Review: Japanese artist Masaaki Yoshida aka Anchorsong based out of London is a firm favourite within the Tru Thoughts collective. Having released three albums for the Brighton outpost since 2011, he brings a sweet new double drop to the label in an aptly titled, New World. Bringing shades of a melodic exotica sound to the title-track through the use of traditional folk elements, wind instruments and harpsichords, an infectious and groovy broken beat rhythm does the rest! For your dubbed out alternative with some dusty flutes, swing and vocal snippets to boot, look no further than "Tunis Dream".
Review: Continuing to take bold strides in exploring a cinematic side of dance music Ruckspin makes, this Rushing EP delivers something grounded in rhythmicity next to a wild display of sounds and tempos. Taking in another collaboration with Quark & Lylli who featured on the recent Songs For The Time Being album - the trio deliver an uptempo and footwork-inspired work that twists and turns from acoustic guitar and ambient passages to cut up vocals and banging breakbeats. "Raw" then features drum and bass legend MC Stamina to deliver a menacing, half-tempo groove of distorted bass, rock-tinged ride cymbals and trippy synthlines that lead an EP cutting a course through the uncharted territories of Future Bass.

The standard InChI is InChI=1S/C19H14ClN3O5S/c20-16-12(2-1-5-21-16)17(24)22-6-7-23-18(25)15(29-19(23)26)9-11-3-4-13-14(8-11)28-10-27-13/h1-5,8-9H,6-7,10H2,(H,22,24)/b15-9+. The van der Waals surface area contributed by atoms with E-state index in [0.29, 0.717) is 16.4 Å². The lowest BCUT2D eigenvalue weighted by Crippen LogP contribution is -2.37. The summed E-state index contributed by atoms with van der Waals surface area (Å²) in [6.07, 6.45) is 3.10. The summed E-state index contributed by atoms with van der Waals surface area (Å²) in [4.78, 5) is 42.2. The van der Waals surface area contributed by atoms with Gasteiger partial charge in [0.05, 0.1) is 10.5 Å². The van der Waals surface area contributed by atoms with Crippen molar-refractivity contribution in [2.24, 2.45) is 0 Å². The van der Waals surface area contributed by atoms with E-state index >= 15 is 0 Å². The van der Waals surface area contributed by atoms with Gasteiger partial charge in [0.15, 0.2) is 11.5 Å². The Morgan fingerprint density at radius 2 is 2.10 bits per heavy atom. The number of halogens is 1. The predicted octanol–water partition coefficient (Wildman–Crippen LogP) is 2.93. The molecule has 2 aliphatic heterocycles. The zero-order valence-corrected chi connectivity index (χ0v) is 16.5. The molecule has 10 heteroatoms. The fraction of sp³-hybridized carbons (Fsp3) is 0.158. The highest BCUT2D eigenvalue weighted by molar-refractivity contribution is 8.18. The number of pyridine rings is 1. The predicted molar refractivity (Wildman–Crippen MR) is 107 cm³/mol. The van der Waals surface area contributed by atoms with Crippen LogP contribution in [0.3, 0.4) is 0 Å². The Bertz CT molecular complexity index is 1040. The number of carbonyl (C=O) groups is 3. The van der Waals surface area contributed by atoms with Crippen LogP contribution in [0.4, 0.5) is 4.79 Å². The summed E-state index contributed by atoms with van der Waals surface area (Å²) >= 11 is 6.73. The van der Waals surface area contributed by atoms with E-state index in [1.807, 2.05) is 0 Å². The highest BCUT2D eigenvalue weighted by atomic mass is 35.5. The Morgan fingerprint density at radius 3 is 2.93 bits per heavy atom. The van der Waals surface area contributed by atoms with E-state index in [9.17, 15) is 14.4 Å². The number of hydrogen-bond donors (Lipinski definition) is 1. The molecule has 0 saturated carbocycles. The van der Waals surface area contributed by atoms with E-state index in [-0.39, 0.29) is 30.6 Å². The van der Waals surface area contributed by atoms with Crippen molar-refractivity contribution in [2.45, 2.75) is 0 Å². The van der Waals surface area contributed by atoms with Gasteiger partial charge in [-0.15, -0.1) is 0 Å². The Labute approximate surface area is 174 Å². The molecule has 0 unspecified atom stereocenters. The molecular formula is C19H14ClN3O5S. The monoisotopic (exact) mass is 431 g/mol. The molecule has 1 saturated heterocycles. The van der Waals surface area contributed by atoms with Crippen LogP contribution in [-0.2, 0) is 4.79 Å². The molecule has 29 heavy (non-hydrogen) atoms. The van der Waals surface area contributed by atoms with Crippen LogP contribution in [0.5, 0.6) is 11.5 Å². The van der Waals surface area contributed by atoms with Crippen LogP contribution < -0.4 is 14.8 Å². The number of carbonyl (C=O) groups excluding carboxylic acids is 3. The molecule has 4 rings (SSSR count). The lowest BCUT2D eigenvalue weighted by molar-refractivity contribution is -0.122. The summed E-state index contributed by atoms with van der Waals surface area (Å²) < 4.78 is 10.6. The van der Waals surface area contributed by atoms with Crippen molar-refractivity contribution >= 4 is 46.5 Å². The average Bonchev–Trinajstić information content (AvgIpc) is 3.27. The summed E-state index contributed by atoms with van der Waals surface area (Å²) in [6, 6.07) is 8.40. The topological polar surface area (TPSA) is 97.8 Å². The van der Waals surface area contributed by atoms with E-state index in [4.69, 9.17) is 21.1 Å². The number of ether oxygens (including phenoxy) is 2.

Review: The Katakana edit express thunders on with their 11th installment of party breaks. This time the overwhelming vibe is of retro soul, jazz and swing. The latter is handled with a Latin influence on "I'll Be A God Man" and "Lovely TV" by DJ Clairvo, while the amazingly-named DJ Oli Garch provides a breaky, swingy version of jazz standard "Summertime. Lastly Timewrap opts for some Cuban-tinged grooves on "Miami", as well as a cheeky retweak of The Velvelettes' Motown classic "He Was Really Saying Something".
Review: For the 48th instalment of the popular Katakana Edits series, the shadowy figures behind the rework stable have turned to Mister Vagz, a producer who has previously contributed to a couple of other label EPs. It's pleasingly varied, with Vagz effortlessly switching between spaced-out, bass-heavy mash-up pastures (the reggae/hip-hop/funk-rock hoedown of "Stopper Wayz") and echo-laden electrofunk-rap business ("Get Ice On It"). Throw in the pitched-down soul meets classic hip-hop shuffle of "Supernatural Soul" and the heady soul breeziness of "Wondrous Regulate" and you've got a fine EP of grown-up mash-ups. In three words: mature party-starters.
Review: DJ/producer duo Troo Luv and Charlie Loud aka Heartbreak Sound have a great knack of re energising hip-hop acapellas and dropping some of the finest mash-up material out there at the moment. This latest release on GAMM is an essential purchase which comes in four pieces - with D'Angelo's "Brown Sugar" given a slow, nu-Philly groove, Jeru Tha Damaja's late-period hit "El Presidente" treated to a thematically-correct Cuban remake, Mos Def's "Ms Fat Booty" redone with a new, DJ Spinna-esque set of beats, and Common's classic "The Light" given a gritty make-over.